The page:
What will the security architecture of the post-US hegemony look like?

December 12, 2016
By Sandy Gordon

The twenty-first century will likely see the relative decline of the US as an Asian and even global power. What will the security architecture of the post-US hegemony look like? 

Will it involve a concert of powers; A bipolar power balance such as existed in the Cold War; or The rise of another hegemonic power such as China or India? 

In the so-called 'Asian century', has the time come to develop an 'Asian' sensibility towards human rights commensurate with rising Asian power and so-called Asian values, such as the joint family and maintenance of social cohesion? If so, how would such a sensibility be integrated with currently held human rights values largely derived in the West revolving around the rights of the individual and democracy?  Will countries like India ‘leapfrog’ labour-intensive manufacturing? If so, what are the implications for absorbing agricultural labour? New technologies will allow for more decentralised, less labour-intensive manufacturing.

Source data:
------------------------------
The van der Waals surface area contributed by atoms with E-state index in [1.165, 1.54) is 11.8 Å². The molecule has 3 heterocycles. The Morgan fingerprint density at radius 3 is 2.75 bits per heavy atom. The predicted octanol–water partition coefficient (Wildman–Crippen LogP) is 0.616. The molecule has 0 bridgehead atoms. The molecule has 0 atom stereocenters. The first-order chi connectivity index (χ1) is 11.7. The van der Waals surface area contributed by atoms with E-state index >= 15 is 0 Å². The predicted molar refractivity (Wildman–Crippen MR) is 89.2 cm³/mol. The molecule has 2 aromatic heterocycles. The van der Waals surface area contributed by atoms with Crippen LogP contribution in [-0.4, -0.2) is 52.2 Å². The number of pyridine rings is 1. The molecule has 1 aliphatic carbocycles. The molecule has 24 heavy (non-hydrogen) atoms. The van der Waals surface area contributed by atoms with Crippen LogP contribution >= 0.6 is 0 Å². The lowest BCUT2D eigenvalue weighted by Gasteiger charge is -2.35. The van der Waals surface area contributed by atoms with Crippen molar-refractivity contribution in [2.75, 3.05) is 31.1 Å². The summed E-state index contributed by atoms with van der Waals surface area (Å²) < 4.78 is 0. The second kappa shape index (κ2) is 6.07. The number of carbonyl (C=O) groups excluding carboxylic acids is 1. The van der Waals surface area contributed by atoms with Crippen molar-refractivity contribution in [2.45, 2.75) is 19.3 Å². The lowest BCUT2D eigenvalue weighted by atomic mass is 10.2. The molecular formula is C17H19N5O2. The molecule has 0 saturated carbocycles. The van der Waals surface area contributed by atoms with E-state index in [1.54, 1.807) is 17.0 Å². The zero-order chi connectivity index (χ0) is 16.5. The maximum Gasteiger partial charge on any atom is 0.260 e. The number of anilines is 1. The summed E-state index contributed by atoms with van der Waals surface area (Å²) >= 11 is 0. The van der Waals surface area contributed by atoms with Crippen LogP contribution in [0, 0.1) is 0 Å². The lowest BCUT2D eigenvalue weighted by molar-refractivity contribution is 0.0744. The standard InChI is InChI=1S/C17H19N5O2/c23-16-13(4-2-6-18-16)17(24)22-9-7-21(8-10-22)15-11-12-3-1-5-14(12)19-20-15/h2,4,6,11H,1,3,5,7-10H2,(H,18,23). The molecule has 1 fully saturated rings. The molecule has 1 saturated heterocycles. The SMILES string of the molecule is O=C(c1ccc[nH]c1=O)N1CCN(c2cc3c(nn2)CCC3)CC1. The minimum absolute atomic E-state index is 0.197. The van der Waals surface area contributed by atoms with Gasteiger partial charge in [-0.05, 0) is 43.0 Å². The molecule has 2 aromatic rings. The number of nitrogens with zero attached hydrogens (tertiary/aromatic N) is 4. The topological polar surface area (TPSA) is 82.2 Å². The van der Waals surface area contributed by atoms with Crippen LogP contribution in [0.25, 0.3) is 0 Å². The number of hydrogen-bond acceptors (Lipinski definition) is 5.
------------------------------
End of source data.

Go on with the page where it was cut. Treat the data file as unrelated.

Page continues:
These include robotics, digitisation, the Internet of ‘things’, 3D printing and 'nimble' sub-contracting by small firms assisted by the ICT revolution. How should economies like India’s, which still have large numbers of agricultural labourers, modernise and plan? For example, could small-to-medium towns and businesses be developed as substitutes for mega-cities and mega-businesses?

This article is a part of 'Big Questions of Our Time - The World Speaks'. To download the full publication, click here

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